Sunday, June 17, 2007

The Way We See It

We have all witnessed the incredible story of the development of China unfold over the last two decades, a story fueled by the affects of westernization. But westernization’s affects on the culture, business practices and the natural resources over time have varied. Consider its affects on three critical components of any developing country: human capital, manufacturing and the environment.

Human Capital
Thanks to western traditions, in the world of human capital, multinationals uncovered an early weak link in Chinese culture: an unfortunate lack of innovation and creativity among its people. Long known for their ability to replicate with great precision and efficiency, the ability to create and develop was virtually non-existence. Until now.

The Chinese are well aware of their “innovation gap” and have made the introduction of innovation into the culture a national priority, matched with vigorous initiatives designed to transform the Chinese workforce from a reactive, execution-orientation to one of creativity and innovation.

But this should be no surprise to the world. If you know any history of Chinese culture, innovation is not a new phenomenon. China is the birthplace of navigation and other world-altering innovations. Combine history with the will of the Chinese government and economic incentives for corporations to join in and the innovation priority is certain to be met.

The blog post entitled “Westernization’s Impact on Human Capital: Uncovering a Weak Link” discusses the specifics of westernization’s powerful impact on Chinese workforce issues.

In the beginning of China’s industrialization and development, most any observer would find an inadequate infrastructure coupled with a culture deeply rooted in the 19th century. How could best in class manufacturing ever find a home in such a setting?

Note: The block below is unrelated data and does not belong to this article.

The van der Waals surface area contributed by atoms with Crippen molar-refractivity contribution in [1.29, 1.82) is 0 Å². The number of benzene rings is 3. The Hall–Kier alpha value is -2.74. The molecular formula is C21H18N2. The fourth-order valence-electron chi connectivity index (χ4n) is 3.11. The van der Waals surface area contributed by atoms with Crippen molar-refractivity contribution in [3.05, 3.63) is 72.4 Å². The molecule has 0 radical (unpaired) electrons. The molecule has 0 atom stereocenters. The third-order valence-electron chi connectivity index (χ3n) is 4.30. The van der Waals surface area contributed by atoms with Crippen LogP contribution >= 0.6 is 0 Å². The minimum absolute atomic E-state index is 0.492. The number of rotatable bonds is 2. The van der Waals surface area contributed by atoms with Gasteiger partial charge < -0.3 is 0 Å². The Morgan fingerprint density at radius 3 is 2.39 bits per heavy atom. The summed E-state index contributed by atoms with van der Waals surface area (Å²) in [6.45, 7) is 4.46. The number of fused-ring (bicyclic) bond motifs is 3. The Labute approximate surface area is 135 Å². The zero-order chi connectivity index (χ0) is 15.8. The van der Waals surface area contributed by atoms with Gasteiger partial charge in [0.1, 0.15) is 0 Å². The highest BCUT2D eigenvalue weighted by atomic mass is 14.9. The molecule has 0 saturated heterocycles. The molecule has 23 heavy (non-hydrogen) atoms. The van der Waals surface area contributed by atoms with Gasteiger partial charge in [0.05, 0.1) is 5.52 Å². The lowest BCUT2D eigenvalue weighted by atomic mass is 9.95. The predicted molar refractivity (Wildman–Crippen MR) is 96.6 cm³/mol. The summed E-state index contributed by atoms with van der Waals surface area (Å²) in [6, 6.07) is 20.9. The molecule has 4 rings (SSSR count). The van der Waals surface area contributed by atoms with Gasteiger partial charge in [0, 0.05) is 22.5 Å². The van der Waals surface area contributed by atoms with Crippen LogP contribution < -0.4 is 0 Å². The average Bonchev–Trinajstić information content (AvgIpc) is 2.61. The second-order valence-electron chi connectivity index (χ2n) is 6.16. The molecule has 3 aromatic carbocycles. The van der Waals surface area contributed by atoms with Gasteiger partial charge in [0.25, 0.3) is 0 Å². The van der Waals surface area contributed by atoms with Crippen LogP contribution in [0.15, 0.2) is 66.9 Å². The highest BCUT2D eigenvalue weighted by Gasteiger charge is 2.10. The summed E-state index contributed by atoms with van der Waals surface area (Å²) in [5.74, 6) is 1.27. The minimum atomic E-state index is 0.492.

Thanks to western influence, the infrastructure and the culture have changed over time. Processes typical of some of the best run factories in the world run rampant in manufacturing facilities in China. The result of this development? The quality of Chinese products have improved while remaining a relatively inexpensive place to manufacture, making what is produced in China truly globally competitive.

But why has this happened? Westernization has played a major role in the development of sound manufacturing practices. However, we find a culture eager to instill high standards and best practices into their manufacturing centers. Not every company has this desire – creating a continued risk inside of China – but over time many believe the desire to instill high quality practices will persevere.

For more on the westernization influences in manufacturing, visit the blog post entitled “Manufacturing in China: Too Cheap or Too Good? Is the Westernization on Manufacturing a Good Thing?”

While improvements in Chinese Human Capital and Manufacturing processes have resulted from heavy western influences, the environment in China has suffered. Some argue that western firms desiring cheaper manufacturing practices with lesser environmental regulations in China are partly to blame for the country’s dismal environmental record. Consider the data:
-China suffers from significant water, energy, soil erosion and air pollution issues.
-Five of the world’s 10 most polluted cities are in China.
-400,000 Chinese people prematurely die from air pollution every year, suffering from heart and lung related diseases.

Perhaps the greatest effect of westernization on the Chinese environment is that westernization has indeed had a negative impact on the environment. And the world, fortunately is beginning to notice. Fortunately, the Chinese government is responding. The government’s current 5 Year Plan invests $175 billion in infrastructure and technology geared to assist local political officials in environmental regulatory enforcement.

Read “China’s Environmental Response to Westernization: The Right Trade-Off or a Long Term Deal Breaker” for more context around this important subject.

In Summary
One thing is clear. Westernization has been a catalyst for change in China. For good or bad, it has caused the national government to take notice and make significant changes in some areas. Westernization has also opened the country to the scrutiny of the rest of the world. And for issues like human capital, manufacturing and the environment, world standards are becoming more critical and essential for countries – developing or developed – to operationalize should they hope to remain a relevant player in the global economy. This is the way we see it.

-Alyssa Williams, Laura Alvarado and Harris Vaughan